Credentials stolen in breaches and sundry hacks belonging to close to 100 unique U.S. government domains are scattered among a number of paste sites and are searchable in other locations online.
Analysts at Recorded Future said on Wednesday that through open source intelligence gathering and analysis, they found either clear text or hashed email-password combinations belonging to individuals at 47 agencies. The credentials were found mostly on 17 different paste sites, including Pastebin, and were posted there between November 2013 and November 2014.
All of the affected agencies were informed, Recorded Future said. The lengthy exposure of the credentials—most of which afforded access to non-classified networks—put government employees and agencies at risk for a number of attacks ranging from identity theft to social engineering, phishing, and espionage.
Recorded Future, which is partly funded by the CIA’s venture arm In-Q-Tel, singled out a Dirty Dozen list of agencies that allowed users access to online resources without requiring two-factor authentication. Nine Department of Energy domains and seven belonging to the Commerce Department, for example, were affected—by far the two most exposed agencies. The other agencies are: General Services Administration, USAID, State Department, Veterans Affairs, Agriculture, Housing and Urban Development, Transportation, Treasury, Health and Human Services, Energy, Interior and Homeland Security. None of the aforementioned agencies required a second factor of authentication, even for its most privileged users, according to a February report to Congress from the Office of Management and Budget.
Recorded Future said it found paired email-password combinations for all 12 agencies.
“The presence of these credentials on the open Web leaves these agencies vulnerable to espionage, socially engineered attacks, and tailored spear-phishing attacks against their workforce,” Recorded Future said in its report, “Government Credentials on the Web.” “While some agencies employ VPNs, two-factor authentication, and other tokens to provide a safety net, many agencies lag behind as cited by the OMB report to Congress.”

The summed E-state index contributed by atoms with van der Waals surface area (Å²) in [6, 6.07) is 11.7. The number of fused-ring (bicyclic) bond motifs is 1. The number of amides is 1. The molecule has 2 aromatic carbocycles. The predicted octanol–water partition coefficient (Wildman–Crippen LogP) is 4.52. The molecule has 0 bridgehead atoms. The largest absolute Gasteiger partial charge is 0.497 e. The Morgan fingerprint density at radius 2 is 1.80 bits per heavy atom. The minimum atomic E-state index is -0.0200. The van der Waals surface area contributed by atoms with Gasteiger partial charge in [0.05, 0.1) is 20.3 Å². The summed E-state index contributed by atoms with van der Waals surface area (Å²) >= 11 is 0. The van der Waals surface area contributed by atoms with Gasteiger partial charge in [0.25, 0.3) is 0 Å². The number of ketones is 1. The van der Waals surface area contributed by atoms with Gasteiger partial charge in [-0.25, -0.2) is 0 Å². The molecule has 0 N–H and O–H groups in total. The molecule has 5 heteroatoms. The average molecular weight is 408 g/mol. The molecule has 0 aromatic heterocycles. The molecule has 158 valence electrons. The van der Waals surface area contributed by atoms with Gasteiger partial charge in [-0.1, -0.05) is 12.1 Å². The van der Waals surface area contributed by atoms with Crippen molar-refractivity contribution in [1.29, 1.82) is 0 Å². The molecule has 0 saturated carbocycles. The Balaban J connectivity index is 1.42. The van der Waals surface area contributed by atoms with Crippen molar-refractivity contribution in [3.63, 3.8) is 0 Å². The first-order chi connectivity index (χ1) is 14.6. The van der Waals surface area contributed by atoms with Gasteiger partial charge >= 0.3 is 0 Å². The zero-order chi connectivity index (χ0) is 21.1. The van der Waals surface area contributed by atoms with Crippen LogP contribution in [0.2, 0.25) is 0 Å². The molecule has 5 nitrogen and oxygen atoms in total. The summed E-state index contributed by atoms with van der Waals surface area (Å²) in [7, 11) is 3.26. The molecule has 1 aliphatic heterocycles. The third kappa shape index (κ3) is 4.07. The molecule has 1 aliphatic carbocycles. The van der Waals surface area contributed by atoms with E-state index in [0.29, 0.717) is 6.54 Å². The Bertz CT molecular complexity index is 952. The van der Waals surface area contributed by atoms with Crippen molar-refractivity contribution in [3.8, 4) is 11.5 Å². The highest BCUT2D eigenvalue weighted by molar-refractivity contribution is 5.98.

While Recorded Future’s analysis took place prior to the recently disclosed Office of Personnel Management (OPM) hack during which millions of federal employees’ personal records, background checks and security clearance applications were accessed, a number of OPM credentials were also found in the clear on a number of paste sites.
Most of the paste sites removed the stolen credentials once they were informed, Recorded Future said, but added that the government agencies were not informed of the exposed passwords or hashes.
“While the information may be removed from a paste site, it likely still circulates in private circles and is available to the original attackers,” Recorded Future said. “Due to the lack of context with most publicly announced data exfiltration, it’s unclear when specific attacks occurred or if the original attacker had attempted to leverage any stolen information.”
Since most of the stolen credentials were pilfered in hacks or breaches of third-party sites popped in drive-by download attacks, for example, the exposures highlight the problem of password re-use. For example, many of the government employees were using government domain accounts to register for third-party services that had been attacked. Exacerbating the problem is that not only were the passwords re-used over and over, but lacked complexity making them easy to crack with a lookup table or password cracker.
“If a third-party website’s username/password database is hacked and the employee used the same login credentials on that website as at work, those credentials could allow unauthorized access to the employer’s network,” the report said.